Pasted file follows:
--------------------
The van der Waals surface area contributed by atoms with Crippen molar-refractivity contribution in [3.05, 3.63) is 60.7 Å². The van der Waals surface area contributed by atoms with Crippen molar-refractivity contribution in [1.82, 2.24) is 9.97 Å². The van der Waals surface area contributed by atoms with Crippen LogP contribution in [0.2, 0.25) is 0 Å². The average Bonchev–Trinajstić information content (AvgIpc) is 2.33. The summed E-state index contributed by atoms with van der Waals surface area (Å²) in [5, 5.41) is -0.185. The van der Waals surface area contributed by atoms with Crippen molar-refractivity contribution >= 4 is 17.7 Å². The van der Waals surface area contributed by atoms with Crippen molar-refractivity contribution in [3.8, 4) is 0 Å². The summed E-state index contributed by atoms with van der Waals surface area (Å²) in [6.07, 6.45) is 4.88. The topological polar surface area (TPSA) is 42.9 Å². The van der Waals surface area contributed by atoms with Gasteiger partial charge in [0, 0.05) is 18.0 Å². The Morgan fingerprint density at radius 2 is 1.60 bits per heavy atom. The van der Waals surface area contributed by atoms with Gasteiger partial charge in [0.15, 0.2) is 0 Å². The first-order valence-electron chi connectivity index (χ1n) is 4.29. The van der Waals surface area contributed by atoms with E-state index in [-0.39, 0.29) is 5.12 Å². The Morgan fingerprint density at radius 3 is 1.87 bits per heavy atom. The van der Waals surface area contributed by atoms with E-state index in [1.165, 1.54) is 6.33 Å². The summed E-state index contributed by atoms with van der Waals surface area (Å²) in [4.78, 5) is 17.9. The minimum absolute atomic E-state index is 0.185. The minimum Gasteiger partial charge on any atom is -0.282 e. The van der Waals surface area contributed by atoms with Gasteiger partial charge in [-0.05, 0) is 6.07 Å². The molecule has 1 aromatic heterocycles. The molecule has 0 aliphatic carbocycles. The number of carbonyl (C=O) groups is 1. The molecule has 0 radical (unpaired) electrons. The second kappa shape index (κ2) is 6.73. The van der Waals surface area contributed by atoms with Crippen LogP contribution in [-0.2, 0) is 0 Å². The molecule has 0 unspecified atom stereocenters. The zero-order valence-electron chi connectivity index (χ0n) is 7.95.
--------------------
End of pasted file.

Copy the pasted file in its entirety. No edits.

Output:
The van der Waals surface area contributed by atoms with Crippen molar-refractivity contribution in [3.05, 3.63) is 60.7 Å². The van der Waals surface area contributed by atoms with Crippen molar-refractivity contribution in [1.82, 2.24) is 9.97 Å². The van der Waals surface area contributed by atoms with Crippen LogP contribution in [0.2, 0.25) is 0 Å². The average Bonchev–Trinajstić information content (AvgIpc) is 2.33. The summed E-state index contributed by atoms with van der Waals surface area (Å²) in [5, 5.41) is -0.185. The van der Waals surface area contributed by atoms with Crippen molar-refractivity contribution >= 4 is 17.7 Å². The van der Waals surface area contributed by atoms with Crippen molar-refractivity contribution in [3.8, 4) is 0 Å². The summed E-state index contributed by atoms with van der Waals surface area (Å²) in [6.07, 6.45) is 4.88. The topological polar surface area (TPSA) is 42.9 Å². The van der Waals surface area contributed by atoms with Gasteiger partial charge in [0, 0.05) is 18.0 Å². The Morgan fingerprint density at radius 2 is 1.60 bits per heavy atom. The van der Waals surface area contributed by atoms with Gasteiger partial charge in [0.15, 0.2) is 0 Å². The first-order valence-electron chi connectivity index (χ1n) is 4.29. The van der Waals surface area contributed by atoms with E-state index in [-0.39, 0.29) is 5.12 Å². The Morgan fingerprint density at radius 3 is 1.87 bits per heavy atom. The van der Waals surface area contributed by atoms with E-state index in [1.165, 1.54) is 6.33 Å². The summed E-state index contributed by atoms with van der Waals surface area (Å²) in [4.78, 5) is 17.9. The minimum absolute atomic E-state index is 0.185. The minimum Gasteiger partial charge on any atom is -0.282 e. The van der Waals surface area contributed by atoms with Gasteiger partial charge in [-0.05, 0) is 6.07 Å². The molecule has 1 aromatic heterocycles. The molecule has 0 aliphatic carbocycles. The number of carbonyl (C=O) groups is 1. The molecule has 0 radical (unpaired) electrons. The second kappa shape index (κ2) is 6.73. The van der Waals surface area contributed by atoms with Crippen LogP contribution in [-0.2, 0) is 0 Å². The molecule has 0 unspecified atom stereocenters. The zero-order valence-electron chi connectivity index (χ0n) is 7.95.